The Burwell Laboratory studies the structure and function of the cortical regions that surround the hippocampus. For over half a century, the hippocampus has been the focus of research on the neural basis of memory. In primates this system is referred to as the medial temporal lobe (MTL). In rats, we prefer to use the term hippocampal system (HS) because the cortex of the rat brain is smooth and is not divided into discrete lobes. The HS consists of several interconnected structures, including the hippocampal formation(the dentate gyrus, fields CA3, CA2, and CA1, and the subiculum) and the parahippocampal region (perirhinal (PER), postrhinal(POR)/parahippocampal, and entorhinal cortices, the pre- and parasubiculum). These regions exhibit substantial cellular, structural, and connectional homology across rodent and primate brains. Because of this homology, we think that rodents provide an excellent animal model of human MTL function and the neural bases of memory.

Current Areas of Interest

The postrhinal cortex and attention: Research conducted in the Burwell lab suggests that the connectivity between the posterior parietal and postrhinal cortices provides a gateway for attention into the medial temporal lobe memory system. 

How environmental context is represented in the brain: Our studies suggest that the postrhinal cortex combines spatial information from the posterior parietal and retrosplenial cortices with object information from perirhinal cortex to form representations of context.

Understanding representations of objects and landmarks: Our studies suggest that there are two classes of items processed in the hippocampus, some are used for orientation (landmarks) and others are used for other purposes, for example defining context or associative learning.

Disorders of the Cerebrospinal Fluid (CSF): CSF disorders, such as normal pressure hydrocephalus (NPH), impact memory and other cognitive processes. Evidence suggests that the hippocampus and parahippocampal region are impacted in this disorder. In collaboration with Dr. Petra Klinge, we have developed the kaolin model of NPH. Our goal is to use the model to understand and treat associated cognitive deficits.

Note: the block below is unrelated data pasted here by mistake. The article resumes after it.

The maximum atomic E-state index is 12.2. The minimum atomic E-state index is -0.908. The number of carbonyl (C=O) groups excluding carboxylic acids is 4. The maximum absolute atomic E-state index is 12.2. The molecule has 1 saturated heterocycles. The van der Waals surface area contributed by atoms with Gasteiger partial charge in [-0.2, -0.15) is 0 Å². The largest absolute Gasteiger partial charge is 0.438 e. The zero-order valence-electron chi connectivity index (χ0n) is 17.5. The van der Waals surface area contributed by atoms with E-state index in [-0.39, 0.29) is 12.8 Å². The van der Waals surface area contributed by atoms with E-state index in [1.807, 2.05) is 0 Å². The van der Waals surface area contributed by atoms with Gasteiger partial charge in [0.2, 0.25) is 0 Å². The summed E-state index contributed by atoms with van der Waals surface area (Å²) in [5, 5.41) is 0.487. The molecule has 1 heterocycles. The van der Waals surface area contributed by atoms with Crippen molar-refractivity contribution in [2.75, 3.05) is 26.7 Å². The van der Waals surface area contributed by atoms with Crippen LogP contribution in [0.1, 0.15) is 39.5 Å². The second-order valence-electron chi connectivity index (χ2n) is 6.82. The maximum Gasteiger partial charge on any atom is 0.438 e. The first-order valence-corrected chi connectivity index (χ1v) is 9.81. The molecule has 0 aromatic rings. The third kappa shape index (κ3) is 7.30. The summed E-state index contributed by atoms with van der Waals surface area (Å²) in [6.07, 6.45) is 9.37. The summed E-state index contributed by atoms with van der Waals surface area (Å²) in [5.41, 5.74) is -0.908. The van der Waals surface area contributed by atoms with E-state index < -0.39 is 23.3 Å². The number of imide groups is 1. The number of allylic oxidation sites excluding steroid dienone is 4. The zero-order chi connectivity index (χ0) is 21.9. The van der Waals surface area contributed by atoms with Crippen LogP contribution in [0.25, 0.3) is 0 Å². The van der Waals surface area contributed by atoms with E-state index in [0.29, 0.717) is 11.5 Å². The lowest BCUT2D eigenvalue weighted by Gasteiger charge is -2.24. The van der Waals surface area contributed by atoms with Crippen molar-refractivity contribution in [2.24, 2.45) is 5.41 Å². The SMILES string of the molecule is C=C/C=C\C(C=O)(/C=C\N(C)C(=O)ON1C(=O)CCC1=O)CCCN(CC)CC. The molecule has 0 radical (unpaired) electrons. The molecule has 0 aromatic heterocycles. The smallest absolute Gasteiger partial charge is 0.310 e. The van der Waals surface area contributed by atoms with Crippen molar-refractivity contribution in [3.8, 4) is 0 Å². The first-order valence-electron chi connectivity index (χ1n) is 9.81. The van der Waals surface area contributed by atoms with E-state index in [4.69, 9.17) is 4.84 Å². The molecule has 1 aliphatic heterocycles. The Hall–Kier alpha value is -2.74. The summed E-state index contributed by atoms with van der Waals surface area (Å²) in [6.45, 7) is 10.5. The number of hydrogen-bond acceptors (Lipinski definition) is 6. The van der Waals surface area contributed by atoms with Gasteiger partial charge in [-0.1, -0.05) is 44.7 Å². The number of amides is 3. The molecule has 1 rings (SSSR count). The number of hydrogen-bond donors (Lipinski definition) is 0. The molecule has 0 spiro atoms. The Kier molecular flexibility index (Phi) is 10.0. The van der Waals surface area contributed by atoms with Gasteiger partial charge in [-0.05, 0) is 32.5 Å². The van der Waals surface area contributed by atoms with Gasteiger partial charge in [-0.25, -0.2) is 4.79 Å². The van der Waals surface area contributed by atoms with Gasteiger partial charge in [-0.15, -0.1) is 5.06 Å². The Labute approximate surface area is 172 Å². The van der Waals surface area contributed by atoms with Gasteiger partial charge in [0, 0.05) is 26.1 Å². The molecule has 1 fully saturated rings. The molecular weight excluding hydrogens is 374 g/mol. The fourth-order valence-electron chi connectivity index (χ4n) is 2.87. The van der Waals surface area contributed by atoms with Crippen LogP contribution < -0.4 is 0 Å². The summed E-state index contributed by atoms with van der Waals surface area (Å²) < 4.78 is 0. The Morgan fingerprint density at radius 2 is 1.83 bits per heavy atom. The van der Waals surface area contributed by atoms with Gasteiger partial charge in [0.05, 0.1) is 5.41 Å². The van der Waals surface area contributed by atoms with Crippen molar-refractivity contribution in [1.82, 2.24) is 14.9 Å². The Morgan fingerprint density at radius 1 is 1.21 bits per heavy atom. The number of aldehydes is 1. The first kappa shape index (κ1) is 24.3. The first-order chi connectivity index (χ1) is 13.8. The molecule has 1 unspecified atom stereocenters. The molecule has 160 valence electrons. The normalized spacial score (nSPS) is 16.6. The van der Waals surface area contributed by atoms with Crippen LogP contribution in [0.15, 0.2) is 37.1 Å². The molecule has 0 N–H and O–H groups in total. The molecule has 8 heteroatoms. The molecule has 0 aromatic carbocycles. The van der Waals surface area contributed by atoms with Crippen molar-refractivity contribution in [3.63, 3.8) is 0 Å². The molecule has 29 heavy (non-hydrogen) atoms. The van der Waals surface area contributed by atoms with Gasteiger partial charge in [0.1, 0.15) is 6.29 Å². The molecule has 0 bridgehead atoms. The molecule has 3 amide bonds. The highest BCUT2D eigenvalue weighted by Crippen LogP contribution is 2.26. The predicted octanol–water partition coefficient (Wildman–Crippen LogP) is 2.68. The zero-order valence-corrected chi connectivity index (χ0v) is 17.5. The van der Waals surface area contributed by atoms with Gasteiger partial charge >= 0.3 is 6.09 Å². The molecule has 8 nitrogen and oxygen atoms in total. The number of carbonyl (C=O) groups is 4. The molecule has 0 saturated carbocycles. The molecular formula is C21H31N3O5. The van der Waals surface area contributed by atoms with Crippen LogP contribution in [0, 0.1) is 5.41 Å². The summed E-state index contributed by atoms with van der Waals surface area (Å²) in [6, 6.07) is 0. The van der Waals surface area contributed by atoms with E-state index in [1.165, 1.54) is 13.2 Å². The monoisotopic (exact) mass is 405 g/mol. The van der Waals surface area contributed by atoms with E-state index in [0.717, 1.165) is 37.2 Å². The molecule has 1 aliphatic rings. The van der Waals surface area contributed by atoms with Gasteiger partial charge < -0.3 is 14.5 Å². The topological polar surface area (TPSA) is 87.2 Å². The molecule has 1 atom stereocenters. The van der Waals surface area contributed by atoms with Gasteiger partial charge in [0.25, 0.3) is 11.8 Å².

Our primary technique to address questions of interest is electrophysiology in behaving animals. We have three Plexon data collection systems, each interfaced with a Plexon CinePlex tracking system and a Med Associates behavioral control system. Each system is interfaced with our Biconditional Discrimination Task in which the pattern on the floor determines which object is correct. 

Although we do use experimental lesion approaches, we are also now also combining multisite recording with optogenetic approaches to both activate and suppress neuronal activity in behaving animals. 

We use behavior, electrophysiology, and optogenetics to understand how hippocampal and parahippocampal structures interact to support memory and other cognitive processes. These very powerful tools allow us to modulate both neuronal activity and behavior.


NIMH 1R01MH108729-01: Circuit analysis of corticohippocampal interactions in memory (12/15/2015-12/14/2020). PI: Burwell
The goal of this grant is to understand how MTL structures interact to represent and use object and context information in the service of cognition and behavior. Multisite electrophysiology and optogenetic manipulation in behaving rodents will be used to examine how the PER, POR and HC interact to represent contexts and objects, laying the ground work for understanding how context is represented in the brain and how such representations are used to guide cognition and behavior.

NSF IOS-1656488: Circuit analysis of recognition memory (05/01/2017-4/30/2021). PI: Burwell
We recently published evidence for a new function for temporal coding such that the specific frequency of synchronous neuronal activity in the perirhinal cortex transmits specific information about the novelty and familiarity of individual items. The implication is that these signals are used to guide appropriate exploratory behaviors. The goal of this grant is to elucidate the circuits and mechanisms underlying temporal coding in the perirhinal cortex.

P20GM103430: RI-INBRE Program Collaborative Proposal - Functional differentiation of the posterior parietal cortex (05/01/2017-4/30/2019). Co-PIs: R.D. Burwell and V.L. Templer (Providence College).
Recent evidence suggests the primate dorsal posterior parietal cortex (PPC) is involved in top-down attention whereas, the ventral/caudal PPC is involved in bottom-up attention. The primate and rat PPC are likely largely conserved across species and recent work suggests this extends to functional differentiation. The goal of this grant is to further understand functional differentiation in the PPC using a rodent model of the primate brain.